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How to Grow Structure

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The Optimal Team Size Is 5 (Maybe)

What is the optimal team size? This is one of the most interesting boundary issues and an important question people have been discussing ever since they teamed up and killed the first mammoth.

I once attended an inspiring conference session hosted by social complexity expert Joseph Pelrine, who told his audience that the sizes 5, 15, and 150 have been mentioned in (or can be derived from) scientific research as being optimal sizes for social groups.

The Agile movement, with Scrum as the leading method at the time of writing of this book, often mentions a preferred team size of "7 plus or minus 2" (which is just a software developer's way of saying "between 5 and 9").

Research into optimal group size for decision making revealed that only numbers below 20 appear to work well [Buchanan 2009:38-39]. Anything from 20 and up can hardly be called a team. When the number of people is too large, we should just call it a group. (I'm writing this text secretly while attending sessions at the Scandinavian Developers Conference, which has 600 attendees. That's a group, not a team.)

Buchanan's article makes an exception for team sizes of 8, which do not appear to work very well. That's because eight people frequently find themselves in a deadlock situation over their decisions. It is said that King Charles I, the only British monarch ever to work with a council of eight members, made decisions that were so notoriously bad that he lost his head [Buchanan 2009:39].

Considering these findings, we can easily see that there's only one optimal team size that satisfies all conditions:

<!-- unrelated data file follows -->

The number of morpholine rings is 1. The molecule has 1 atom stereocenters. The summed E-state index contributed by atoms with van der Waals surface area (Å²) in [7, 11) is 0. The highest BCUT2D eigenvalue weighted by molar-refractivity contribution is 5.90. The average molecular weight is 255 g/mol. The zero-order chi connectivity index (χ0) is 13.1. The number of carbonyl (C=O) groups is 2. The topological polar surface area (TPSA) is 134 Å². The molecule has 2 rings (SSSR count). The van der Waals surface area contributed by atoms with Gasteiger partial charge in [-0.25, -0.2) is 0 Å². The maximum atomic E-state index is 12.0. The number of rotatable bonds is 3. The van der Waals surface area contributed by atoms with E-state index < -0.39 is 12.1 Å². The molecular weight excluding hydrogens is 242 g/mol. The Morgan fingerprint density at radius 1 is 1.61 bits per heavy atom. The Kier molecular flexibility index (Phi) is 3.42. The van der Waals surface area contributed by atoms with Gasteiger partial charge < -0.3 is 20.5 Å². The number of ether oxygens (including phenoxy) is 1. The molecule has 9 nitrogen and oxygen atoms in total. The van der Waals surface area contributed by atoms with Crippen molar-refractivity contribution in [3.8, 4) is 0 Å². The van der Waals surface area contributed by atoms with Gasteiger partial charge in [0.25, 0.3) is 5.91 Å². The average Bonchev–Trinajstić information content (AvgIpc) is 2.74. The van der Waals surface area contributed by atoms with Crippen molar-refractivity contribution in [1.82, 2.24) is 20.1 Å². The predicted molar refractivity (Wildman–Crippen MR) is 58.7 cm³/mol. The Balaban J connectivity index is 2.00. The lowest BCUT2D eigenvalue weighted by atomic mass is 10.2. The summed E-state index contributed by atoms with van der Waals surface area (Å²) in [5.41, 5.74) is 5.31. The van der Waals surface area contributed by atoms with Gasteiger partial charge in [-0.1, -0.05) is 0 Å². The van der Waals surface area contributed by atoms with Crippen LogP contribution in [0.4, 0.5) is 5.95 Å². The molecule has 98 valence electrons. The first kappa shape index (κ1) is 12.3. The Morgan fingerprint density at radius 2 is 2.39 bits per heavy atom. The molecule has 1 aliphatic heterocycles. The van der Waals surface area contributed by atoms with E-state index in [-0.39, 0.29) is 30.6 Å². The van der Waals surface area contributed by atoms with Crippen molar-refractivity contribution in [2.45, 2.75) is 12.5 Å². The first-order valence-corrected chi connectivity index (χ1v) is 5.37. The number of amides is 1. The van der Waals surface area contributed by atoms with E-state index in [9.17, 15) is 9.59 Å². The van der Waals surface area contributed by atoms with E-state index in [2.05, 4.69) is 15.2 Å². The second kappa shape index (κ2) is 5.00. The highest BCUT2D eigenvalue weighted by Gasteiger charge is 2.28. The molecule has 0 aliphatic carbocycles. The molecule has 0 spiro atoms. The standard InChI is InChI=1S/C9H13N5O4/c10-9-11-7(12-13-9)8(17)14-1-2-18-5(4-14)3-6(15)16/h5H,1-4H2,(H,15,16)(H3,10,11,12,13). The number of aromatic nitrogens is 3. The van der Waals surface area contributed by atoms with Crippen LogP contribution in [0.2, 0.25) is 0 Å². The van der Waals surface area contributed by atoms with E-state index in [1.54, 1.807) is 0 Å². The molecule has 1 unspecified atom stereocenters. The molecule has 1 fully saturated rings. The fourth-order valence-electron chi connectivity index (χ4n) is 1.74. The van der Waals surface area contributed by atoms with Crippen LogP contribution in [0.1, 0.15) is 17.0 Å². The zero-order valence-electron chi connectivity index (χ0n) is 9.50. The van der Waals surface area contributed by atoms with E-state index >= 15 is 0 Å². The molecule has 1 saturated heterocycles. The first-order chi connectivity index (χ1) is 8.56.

• Five

Five is one of the three optimal sizes mentioned by Joseph Pelrine. Five also falls within the preferred range of sizes for Scrum teams. Five is less than 20 and yet unequal to 8. Five is also closest to the optimum of 4.6 team members that professor J. Richard Hackman found in his research [Hackman 2002:116-122]. And best of all, 5 happens to be my lucky number. So it must be true.

Five is also my default answer to any question that I cannot answer without more information. You see, I actually cannot tell you what the optimal team size is! Let's revisit Kurt Lewin's equation for a moment (discussed in Chapter 10, "The Craft of Rulemaking"), and you will see why:

  • B = f(P,E)

As discussed earlier, this equation means: a person's behavior is a function of his or her personality and his or her environment. And because communication is part of a person's behavior, a different version of this equation could look like this:

  • C = f'(P,E)

It means a person's communication is a function of his or her personality and the environment. And when we're talking about a whole group of people, and realizing that team size is a communication issue, we can rewrite the equation to look like this:

  • S = f"({P},E)

This version means the optimal size of a team is a function of the set of people's personalities and their environment.

In other words, the value of S can be anything! For the Apollo 11 moon landing, the optimal team size was 3. In rugby, the team size is 15. Apparently, the optimum for team size depends on the project, the people, and their environment. But statistically, across all teams in all businesses, the optimum could be 5, and a few numbers close to 5. And if we want to describe this as a range, we could say "between 3 and 7" (or for software developers, "5 plus or minus 2"), which neatly cuts off the 8 (see Figure 13.3).

Figure 13.3

Figure 13.3 Optimal team size: 5 plus or minus 2.

So, what can we learn from this?

My suggestion is not to impose one "preferred" team size on people; although, you might want to add some constraints to team formation. For example, anything upward of 20 is not allowed, with a suggestion to have 5 plus/minus 2 members per team. Then allow self-organization to do its job, and let the people (within their real environment) figure out what their optimum is. Do they want to cut a team of 7 into two teams of 3 and 4? Sure, why not? Are they merging two teams into one big team of 15? Fine, let them see if that works for them. Just make them aware that they might want to reconsider things when the environment or the set of personalities in the team has changed. One final world of advice: Keep your axe ready in case they come up with a team size of 8 (plus or minus 0).

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